The South African staff stopped me from boarding the airplane. I spent a few days in Argentina (which I'll write about later), and apparently, if you stay there - you need to get a yellow fever shot. Not only do you need a shot, you have to wait ten days before you can travel to South Africa. (Believe me, I thought about receiving a shot at the terminal.) But because of the 10 day rule - that would mean I'd be trapped at the international terminal of the airport for 10 days. I don't think that'd be that fun - sleeping on airport chairs and eating fast food three times a day. You'd also not see the light.
I tried arguing with the staff that they needed to show me the regulation of how long one needs to be in Argentina to require this shot. No one could show me this proof. But that didn't mean I was boarding. Nope, they were clear. I wasn't getting on the flight.
Why am I trapped? Because, Americans need a visa for Brazil. But there's a rule that you don't need a visa if you're just transferring, which I was. I was a good lawyer and thoroughly checked the rules and laws of Brazilian immigration. (I may not have been the best lawyer though, because what I didn't check was this Yellow Fever vaccination shot requirement for South Africa - which I never heard of.) And Brazil is really strict about this "only being in the international terminal rule". So strict, that they even had Turkish Airline Captain escort me to the international terminal to sign off that I was definitely flying out of here on another flight. Brazil even made him sign for it.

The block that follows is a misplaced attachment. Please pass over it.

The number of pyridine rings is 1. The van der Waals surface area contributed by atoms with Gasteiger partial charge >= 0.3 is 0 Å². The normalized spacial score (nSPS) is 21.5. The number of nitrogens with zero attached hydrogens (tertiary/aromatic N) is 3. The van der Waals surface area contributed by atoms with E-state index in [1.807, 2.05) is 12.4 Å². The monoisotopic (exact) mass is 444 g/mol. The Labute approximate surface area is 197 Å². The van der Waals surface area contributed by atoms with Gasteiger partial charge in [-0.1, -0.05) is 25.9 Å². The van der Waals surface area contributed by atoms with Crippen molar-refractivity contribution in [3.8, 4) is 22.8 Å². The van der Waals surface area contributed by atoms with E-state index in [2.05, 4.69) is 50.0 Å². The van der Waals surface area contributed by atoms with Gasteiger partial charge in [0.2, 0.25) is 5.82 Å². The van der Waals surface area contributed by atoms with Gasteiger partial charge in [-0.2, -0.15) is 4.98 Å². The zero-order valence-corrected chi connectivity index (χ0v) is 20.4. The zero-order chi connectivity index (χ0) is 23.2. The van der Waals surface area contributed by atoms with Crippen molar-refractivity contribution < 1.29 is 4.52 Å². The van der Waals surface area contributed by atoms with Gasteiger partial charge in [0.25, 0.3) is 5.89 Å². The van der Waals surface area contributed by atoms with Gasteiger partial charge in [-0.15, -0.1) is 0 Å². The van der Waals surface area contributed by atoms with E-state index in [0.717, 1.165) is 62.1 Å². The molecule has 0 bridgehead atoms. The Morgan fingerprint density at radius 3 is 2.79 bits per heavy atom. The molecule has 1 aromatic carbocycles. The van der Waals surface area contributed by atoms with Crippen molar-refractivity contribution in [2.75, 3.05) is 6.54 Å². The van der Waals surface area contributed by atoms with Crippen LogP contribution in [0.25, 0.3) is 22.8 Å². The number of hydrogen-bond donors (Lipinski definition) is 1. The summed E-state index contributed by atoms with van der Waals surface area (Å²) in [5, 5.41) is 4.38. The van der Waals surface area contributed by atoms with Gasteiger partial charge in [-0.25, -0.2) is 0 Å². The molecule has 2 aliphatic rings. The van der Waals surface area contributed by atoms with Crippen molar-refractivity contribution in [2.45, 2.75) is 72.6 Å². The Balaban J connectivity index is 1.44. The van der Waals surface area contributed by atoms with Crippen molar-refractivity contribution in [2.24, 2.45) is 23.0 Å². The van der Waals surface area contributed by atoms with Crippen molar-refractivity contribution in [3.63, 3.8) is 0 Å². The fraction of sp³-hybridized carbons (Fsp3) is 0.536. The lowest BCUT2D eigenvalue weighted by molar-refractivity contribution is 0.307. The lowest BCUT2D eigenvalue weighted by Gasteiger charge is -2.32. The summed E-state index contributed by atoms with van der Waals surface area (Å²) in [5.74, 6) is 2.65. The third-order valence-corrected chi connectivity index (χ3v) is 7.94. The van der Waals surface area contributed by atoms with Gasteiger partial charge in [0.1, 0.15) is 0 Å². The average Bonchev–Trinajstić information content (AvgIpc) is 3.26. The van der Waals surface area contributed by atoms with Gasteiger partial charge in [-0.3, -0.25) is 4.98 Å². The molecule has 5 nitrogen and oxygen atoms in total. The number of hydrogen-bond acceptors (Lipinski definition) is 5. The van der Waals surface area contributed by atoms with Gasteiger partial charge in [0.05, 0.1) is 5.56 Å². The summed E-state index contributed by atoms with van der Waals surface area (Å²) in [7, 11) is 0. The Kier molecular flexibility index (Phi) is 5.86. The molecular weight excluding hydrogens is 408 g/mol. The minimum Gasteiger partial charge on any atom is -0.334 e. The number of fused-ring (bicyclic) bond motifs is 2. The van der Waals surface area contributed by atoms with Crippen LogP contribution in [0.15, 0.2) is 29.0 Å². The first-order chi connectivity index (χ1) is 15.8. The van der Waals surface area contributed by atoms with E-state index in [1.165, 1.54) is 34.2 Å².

I flew from Buenos Aires to Sao Paolo - only to transfer to Africa. Apparently, Turkish Airlines was supposed to tell me at Buenos Aires about showing proof of my yellow fever vaccination. But they let me board. And that's what started the Catch-22, which is defined as "a dilemma or difficult circumstance from which there is no escape because of mutually conflicting or dependent conditions." The definition should add that bureaucracies create dumb rules that they don't think about to create these impossible situations.
Anyways, I was a prisoner, because I can't leave the international terminal. I also don't have a flight onward. I also can't afford $1,000 to fly out of here immediately. I'm stuck. This reminds me of another kind of vision of Hell. You're trapped. There's no way out. You can see the people coming and going, but not you. You've come, but you can never leave.
You know what was the worst? That a number of the staff from South Africa - the same ones who prevented me from going onboard - wouldn't help me out of the situation. They said it was Turkish Airlines fault, since they weren't supposed to let me board. But no one from Turkish Airlines is here today, because they're not operating today. (Remember; I said this is like being trapped in a nightmare.)
South Africa said Turkish Airline is to "deport" me back to Buenos Aires. That's pretty harsh: Deport.
Looks like I only have four options:
1. Go back to Buenos Aires,
2. Pay to go back home,
3. Go to Istanbul via Turkish Airlines (maybe on their cost),
4. Stay trapped.
(Sigh). How does this kind of stuff happen to me? It's situations like this that make me want to come home. I've been trapped in Russian house arrest. I almost died in a Turkish desert. And, let's not forget that I could have been killed by a boat propeller splitting open my head or by drowning.
Well, I've been away now for 241 days; that's 7.9 months now. Maybe it's a sign that it's time for me to come back.
I'll let everyone know how things go.